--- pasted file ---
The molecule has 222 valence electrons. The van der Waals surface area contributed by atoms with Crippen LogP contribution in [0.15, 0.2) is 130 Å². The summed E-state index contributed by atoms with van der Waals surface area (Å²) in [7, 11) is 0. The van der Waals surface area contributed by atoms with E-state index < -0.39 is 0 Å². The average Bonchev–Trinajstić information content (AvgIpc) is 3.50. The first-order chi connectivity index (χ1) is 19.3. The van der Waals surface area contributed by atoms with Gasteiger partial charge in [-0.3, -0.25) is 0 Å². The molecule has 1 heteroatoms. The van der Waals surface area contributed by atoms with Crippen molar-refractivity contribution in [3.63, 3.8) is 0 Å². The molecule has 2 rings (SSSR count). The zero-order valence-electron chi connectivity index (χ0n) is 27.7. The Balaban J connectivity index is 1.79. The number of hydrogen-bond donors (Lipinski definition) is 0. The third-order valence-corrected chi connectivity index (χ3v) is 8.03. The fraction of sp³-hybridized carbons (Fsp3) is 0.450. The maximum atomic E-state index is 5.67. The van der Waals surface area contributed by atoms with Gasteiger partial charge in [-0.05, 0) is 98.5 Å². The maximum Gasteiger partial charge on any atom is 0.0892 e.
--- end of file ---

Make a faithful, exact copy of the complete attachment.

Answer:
The molecule has 222 valence electrons. The van der Waals surface area contributed by atoms with Crippen LogP contribution in [0.15, 0.2) is 130 Å². The summed E-state index contributed by atoms with van der Waals surface area (Å²) in [7, 11) is 0. The van der Waals surface area contributed by atoms with E-state index < -0.39 is 0 Å². The average Bonchev–Trinajstić information content (AvgIpc) is 3.50. The first-order chi connectivity index (χ1) is 19.3. The van der Waals surface area contributed by atoms with Gasteiger partial charge in [-0.3, -0.25) is 0 Å². The molecule has 1 heteroatoms. The van der Waals surface area contributed by atoms with Crippen molar-refractivity contribution in [3.63, 3.8) is 0 Å². The molecule has 2 rings (SSSR count). The zero-order valence-electron chi connectivity index (χ0n) is 27.7. The Balaban J connectivity index is 1.79. The number of hydrogen-bond donors (Lipinski definition) is 0. The third-order valence-corrected chi connectivity index (χ3v) is 8.03. The fraction of sp³-hybridized carbons (Fsp3) is 0.450. The maximum atomic E-state index is 5.67. The van der Waals surface area contributed by atoms with Gasteiger partial charge in [-0.05, 0) is 98.5 Å². The maximum Gasteiger partial charge on any atom is 0.0892 e.